SAM BAHOUR: Well, we have, many of us, the bulk being Palestinian Americans, but foreign nationals of different countries, have come back or come to Palestine following the Oslo Peace Accords to contribute to building a different kind of Palestinian reality, one free of Israeli occupation and one that can merge into the nation-states of the world. And we’ve been here during the good and bad.
We have only been allowed by the Israelis to remain in Palestine with our families and our businesses and our livelihood via tourist visas. That’s the only mechanism that Israel allowed foreign nationals, people who, like myself and like my colleague Anita, who don’t have Palestinian residency, Israeli-issued ID cards to come. My wife does have an Israeli-issued ID card, and many other spouses of foreign nationals do, as well. Israel has allowed us to apply for family unification, but they refuse to process those applications, so we’ve been here for 10, 15, some of us 20 and 30 years, coming in and out of the country every three months, as the only way Israel would allow us to.
Following the January legislative elections for the Palestinian Authority and the emergence of a Palestinian government led by Hamas, Israel took an unannounced measure of denying entry to all of those that left the country to renew their tourist visas. Upon re-entry, they were told they can no longer come back, under the premise, most of the time, of security. And basically, this has resulted into hundreds, if not thousands, of families being separated, as well as businesses being separated from their owners.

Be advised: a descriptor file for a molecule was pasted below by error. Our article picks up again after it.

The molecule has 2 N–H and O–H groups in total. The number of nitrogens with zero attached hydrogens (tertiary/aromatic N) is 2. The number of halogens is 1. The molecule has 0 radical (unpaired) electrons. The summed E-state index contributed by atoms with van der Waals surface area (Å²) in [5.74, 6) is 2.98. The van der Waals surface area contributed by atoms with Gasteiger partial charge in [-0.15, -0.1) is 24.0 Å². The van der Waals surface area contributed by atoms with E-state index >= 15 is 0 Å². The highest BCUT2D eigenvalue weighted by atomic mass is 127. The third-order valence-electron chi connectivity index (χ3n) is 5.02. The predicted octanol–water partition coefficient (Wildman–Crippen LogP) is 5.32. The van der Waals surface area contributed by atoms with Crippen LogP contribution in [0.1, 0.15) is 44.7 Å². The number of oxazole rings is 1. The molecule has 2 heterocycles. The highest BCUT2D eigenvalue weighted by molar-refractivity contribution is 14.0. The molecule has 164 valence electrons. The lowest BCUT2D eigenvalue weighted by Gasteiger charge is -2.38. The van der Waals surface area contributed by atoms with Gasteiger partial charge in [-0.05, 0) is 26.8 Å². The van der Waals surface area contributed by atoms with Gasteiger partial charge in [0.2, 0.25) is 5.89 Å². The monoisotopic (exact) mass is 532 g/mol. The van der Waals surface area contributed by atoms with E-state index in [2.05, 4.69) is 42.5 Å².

We are now in a phase where, after nine months of a very global campaign that mobilized people to speak out against this policy of emptying Palestine from Palestinians and foreign nationals, that for the first time ever Israel last month actually documented a policy reversal. That’s what it was being proclaimed to be. In reality, what we have is a document that puts in writing Israelis’ human rights abuses and violation of international humanitarian law. Even post this new announcement of a reversal of this denial-entry program, we’re seeing people who have been refused entry every single day. We had yet another one yesterday from the Ben Gurion Airport. So things have not changed; just the opposite.
The violations of international humanitarian law have now been documented by the Israeli occupation, and they very clearly say that not only, as you said in your introduction, that the visitation to the Occupied Territories is now restricted, but more importantly maybe are the 150,000 to 200,000 Palestinians that are demanding residency rights to remain with their families, and that’s completely omitted from the letter and basically being ignored by the Israelis completely, even though international law stipulates that families should not be separated under occupation. The occupying power, Israel, has obligations under international law, and they must follow those obligations. Otherwise, we have the law of the jungle, and that’s what Israel has created today: a reality of the law of the jungle.